BY MICHAEL HAMMOND | Yankton Press & Dakotan
April 24, 2017 | 2016 Al Neuharth Award
VERMILLION, S.D. — Back, back, back, back in 1979, Chris Berman joined ESPN.
Monday; almost four decades later, he was in Vermillion to accept the 2016 Al Neuharth Award for Excellence in the Media at the Sanford Coyote Sports Center (SCSC).
Between 1979 and now, Berman spent his entire media career at ESPN. He hosted a string of programs, including “SportsCenter,” “NFL Countdown,” “Baseball Tonight” and his personal favorite, “NFL Primetime.”
Berman became known for using his trademark phrases, “he could… go… all… the… way,” “whoop!,” and (borrowing from broadcast legend Keith Jackson) “rumblin’, bumblin’, stumbling.”
Berman also became well-known for the nicknames he gave to athletes and for his own nickname “Boomer,” which came from his booming on-air voice.
He covered some of sport’s most memorable moments, such as the game when Baltimore Orioles baseball legend Cal Ripken Jr. set the record for the longest streak of games played.
Berman is the first sportscaster to win the Al Neuharth Award for Excellence in the Media since its inception in 1989. The list of award winners includes names like Walter Cronkite — the first recipient — along with Yankton native Tom Brokaw and Larry King.
Berman indicated he will be the first to say he was shocked when he got the call that he had joined the prestigious line of Neuharth Award winners.
“When I got the call, they told me I may know the first guy to get it, Walter Cronkite, then Tom Brokaw and Charles Kuralt, and we can go on and on. You can see the list,” Berman said. “I said, ‘Fine, why are you calling me?’
“The first name you see is Walter Cronkite and I am still overwhelmed, even though I got the award over ten months ago.”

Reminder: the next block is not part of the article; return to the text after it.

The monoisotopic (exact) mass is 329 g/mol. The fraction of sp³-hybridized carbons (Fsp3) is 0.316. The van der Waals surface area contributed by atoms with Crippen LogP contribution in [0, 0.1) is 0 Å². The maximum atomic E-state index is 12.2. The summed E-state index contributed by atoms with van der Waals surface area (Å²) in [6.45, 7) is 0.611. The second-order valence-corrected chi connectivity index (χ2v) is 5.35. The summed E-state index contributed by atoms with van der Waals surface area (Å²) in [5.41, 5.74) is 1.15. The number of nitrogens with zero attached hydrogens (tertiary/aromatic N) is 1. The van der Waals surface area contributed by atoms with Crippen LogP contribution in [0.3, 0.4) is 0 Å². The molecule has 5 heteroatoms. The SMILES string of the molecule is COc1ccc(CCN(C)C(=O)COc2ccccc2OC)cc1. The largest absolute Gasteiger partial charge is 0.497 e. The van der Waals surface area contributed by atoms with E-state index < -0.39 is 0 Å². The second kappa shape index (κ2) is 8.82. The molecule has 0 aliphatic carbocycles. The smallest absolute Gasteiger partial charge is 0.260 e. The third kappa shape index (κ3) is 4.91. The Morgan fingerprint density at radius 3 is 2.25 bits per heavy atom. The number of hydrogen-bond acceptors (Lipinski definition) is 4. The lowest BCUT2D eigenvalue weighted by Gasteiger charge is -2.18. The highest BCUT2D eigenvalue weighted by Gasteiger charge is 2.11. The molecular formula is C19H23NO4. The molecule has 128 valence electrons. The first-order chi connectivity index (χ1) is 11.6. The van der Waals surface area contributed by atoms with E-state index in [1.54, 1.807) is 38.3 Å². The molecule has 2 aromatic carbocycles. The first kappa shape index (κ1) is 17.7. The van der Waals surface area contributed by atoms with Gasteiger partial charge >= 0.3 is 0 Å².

As a recipient of the award, Berman was first presented the award at the Newseum Institute in Washington, D.C., last June. He took the opportunity to appear in Vermillion on Monday to speak again and to hold a pair of workshops for media students at the University of South Dakota.
“I look forward to any time I get to speak to college kids,” Berman said. “I am honored to win the award, represent Al Neuharth and what he stood for, and visit his alma mater.”
Berman gave tips to students on sportscasting and media careers in private sessions before giving a speech open to the public at the SCSC. He told students to find something they like, take a shot, and to keep taking shots while they’re young.
“It’s not brain surgery,” Berman said. “Have fun, but not at the expense of presenting the information.”
During the speech he shared stories from stepping out during a live television break and eating McDonald’s to interviewing George Halas to doing play-by-play for a darts tournament.
Berman mentioned that ESPN was a gamble, just like Al Neuharth’s gamble to start USA TODAY.
“USA TODAY, it was a year or two after us (ESPN),” Berman said. “It was a gamble. A national newspaper? Really, that’s going to work? Cable sports? That’s going to work?” he asked.
“I always felt a little kinship, even though I never met Al. This means more than just a journalism award, this is from something I saw from the infancy and we were in a similar boat.”
In his closing remarks, Berman explained that everyone, regardless of their demographic, can have the same discussion about sports, even if they were strangers.
“No one is smarter than anyone else as long as you watched the game,” Berman said. “There is that certain togetherness about sports.”